Please Note: This article is written for users of the following Microsoft Excel versions: 2007, 2010, 2013, 2016, 2019, and Excel in Microsoft 365. If you are using an earlier version (Excel 2003 or earlier), this tip may not work for you. For a version of this tip written specifically for earlier versions of Excel, click here: Inserting and Deleting Rows in a Protected Worksheet.

Inserting and Deleting Rows in a Protected Worksheet

Written by Allen Wyatt (last updated September 25, 2021)
This tip applies to Excel 2007, 2010, 2013, 2016, 2019, and Excel in Microsoft 365


1

When you protect a worksheet, Excel allows you to define what the user can do in that protected worksheet. Using the check boxes in the Protect Sheet dialog box, you can choose a wide variety of allowed actions. (See Figure 1.)

Figure 1. The Protect Sheet dialog box.

One of the actions allowed in the Protect Sheet dialog box is inserting and deleting rows and columns in a protected worksheet. This is a great feature for some types of worksheets. But there is something odd in how this feature actually works.

Let's say you create a worksheet and you protect it. In doing so, you indicate that it is OK for people to both insert and delete rows in the protected worksheet. When someone tries to insert a row in the protected worksheet, it inserts just fine. If someone tries to delete a row—even the row they just inserted—the action is not allowed; it cannot be done. What gives? You indicated in the Protect Sheet dialog that people could delete rows, but still Excel doesn't allow you to do so.

The reason seems to be tied to how Excel implements worksheet protection. Remember that protection is applied to all cells that are formatted as Locked on the Protection tab of the Format Cells dialog box. If any cell in a row you try to delete is formatted as Locked, then worksheet protection won't allow you to delete the row. If all the cells in the row have the Locked check box cleared, then the row can be successfully deleted. (See Figure 2.)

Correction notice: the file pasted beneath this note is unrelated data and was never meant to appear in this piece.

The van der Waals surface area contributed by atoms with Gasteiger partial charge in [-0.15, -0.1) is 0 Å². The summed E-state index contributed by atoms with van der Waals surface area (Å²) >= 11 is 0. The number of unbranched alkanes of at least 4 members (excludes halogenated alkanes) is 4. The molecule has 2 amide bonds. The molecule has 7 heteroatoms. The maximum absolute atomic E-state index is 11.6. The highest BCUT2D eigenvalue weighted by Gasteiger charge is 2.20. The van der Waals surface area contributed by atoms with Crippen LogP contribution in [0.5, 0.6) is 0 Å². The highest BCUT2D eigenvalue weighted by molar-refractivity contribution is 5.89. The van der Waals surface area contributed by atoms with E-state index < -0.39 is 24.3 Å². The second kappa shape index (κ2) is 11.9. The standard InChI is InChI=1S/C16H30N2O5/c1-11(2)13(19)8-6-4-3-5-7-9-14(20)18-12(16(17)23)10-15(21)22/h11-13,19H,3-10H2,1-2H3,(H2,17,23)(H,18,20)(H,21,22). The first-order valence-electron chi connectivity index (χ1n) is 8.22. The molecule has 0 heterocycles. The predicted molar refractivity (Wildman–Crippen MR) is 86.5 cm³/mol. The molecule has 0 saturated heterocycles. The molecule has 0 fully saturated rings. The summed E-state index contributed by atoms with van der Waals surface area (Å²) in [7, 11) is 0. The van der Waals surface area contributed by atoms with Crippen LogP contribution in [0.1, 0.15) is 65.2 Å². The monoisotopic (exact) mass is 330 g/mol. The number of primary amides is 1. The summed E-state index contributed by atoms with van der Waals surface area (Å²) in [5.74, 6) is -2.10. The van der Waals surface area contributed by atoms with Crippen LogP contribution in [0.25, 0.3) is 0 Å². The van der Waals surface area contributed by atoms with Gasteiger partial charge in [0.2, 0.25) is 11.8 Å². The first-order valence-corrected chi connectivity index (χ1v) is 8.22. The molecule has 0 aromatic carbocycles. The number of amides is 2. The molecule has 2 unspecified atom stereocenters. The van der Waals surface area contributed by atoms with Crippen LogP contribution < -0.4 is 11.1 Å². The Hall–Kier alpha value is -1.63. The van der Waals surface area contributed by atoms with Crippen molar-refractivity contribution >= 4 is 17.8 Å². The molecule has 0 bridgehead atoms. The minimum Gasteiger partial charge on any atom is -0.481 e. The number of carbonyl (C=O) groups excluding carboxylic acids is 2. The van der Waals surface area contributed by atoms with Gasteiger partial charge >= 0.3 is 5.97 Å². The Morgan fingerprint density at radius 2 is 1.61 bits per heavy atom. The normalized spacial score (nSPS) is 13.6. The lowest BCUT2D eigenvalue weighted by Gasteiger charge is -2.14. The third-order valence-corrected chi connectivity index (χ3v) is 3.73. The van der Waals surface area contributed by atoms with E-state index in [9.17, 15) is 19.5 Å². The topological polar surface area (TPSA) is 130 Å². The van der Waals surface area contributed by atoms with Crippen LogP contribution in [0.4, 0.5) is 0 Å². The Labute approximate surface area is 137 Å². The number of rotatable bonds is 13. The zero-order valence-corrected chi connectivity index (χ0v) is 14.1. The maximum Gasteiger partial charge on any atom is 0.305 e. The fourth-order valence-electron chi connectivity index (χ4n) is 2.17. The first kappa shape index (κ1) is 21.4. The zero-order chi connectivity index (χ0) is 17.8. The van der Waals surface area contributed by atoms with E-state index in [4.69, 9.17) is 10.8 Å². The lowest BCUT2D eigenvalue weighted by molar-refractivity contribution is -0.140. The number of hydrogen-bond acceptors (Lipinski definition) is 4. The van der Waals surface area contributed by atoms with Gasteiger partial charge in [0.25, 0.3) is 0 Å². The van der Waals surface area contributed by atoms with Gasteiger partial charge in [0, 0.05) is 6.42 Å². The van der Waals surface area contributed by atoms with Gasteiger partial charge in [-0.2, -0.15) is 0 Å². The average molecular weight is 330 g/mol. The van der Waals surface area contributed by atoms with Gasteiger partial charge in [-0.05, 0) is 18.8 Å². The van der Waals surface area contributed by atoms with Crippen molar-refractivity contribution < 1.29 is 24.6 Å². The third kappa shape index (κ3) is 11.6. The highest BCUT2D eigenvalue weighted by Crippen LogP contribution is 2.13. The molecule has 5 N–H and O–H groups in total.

Figure 2. The Protection tab of the Format Cells dialog box.

Interestingly, the user cannot delete a row that they added because the added row inherits the cell formatting of the row above it. So, if there are any locked cells in the row above the row inserted, then the inserted row cannot be deleted as long as the worksheet is protected.

This behavior, of course, is not terribly useful for any worksheet developer that really wants people to have the ability to delete rows in a worksheet, regardless of whether cells in the rows are locked. If you are one of those people, then the only thing you can do is create a macro that does the deletion for you. The macro must accomplish the following steps:

  1. Unprotect the worksheet
  2. Delete the row
  3. Protect the worksheet again

These three steps are relatively easy to perform, using techniques described in other issues of ExcelTips. To make the macro useful, you will probably want to add code that ensures the user isn't trying to delete rows you don't want them to delete (headings, totals, etc.).

ExcelTips is your source for cost-effective Microsoft Excel training. This tip (10315) applies to Microsoft Excel 2007, 2010, 2013, 2016, 2019, and Excel in Microsoft 365. You can find a version of this tip for the older menu interface of Excel here: Inserting and Deleting Rows in a Protected Worksheet.

Author Bio

Allen Wyatt

With more than 50 non-fiction books and numerous magazine articles to his credit, Allen Wyatt is an internationally recognized author. He is president of Sharon Parq Associates, a computer and publishing services company. ...

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2021-11-03 13:47:12

Dr. Nick DeBonis

In an Excel workbook on a sheet where nothing is locked. I've been through the old and new procedures. But no matter what I do when I right-click on a cell, column or roll, the DELETE option is open sometimes; however, when you use the right caret, the TABLE COLUMN and TABLE ROWS options are grayed/not active. Ever seen the video of the office worker going postal on the machine?? HYelp? (sic) nick


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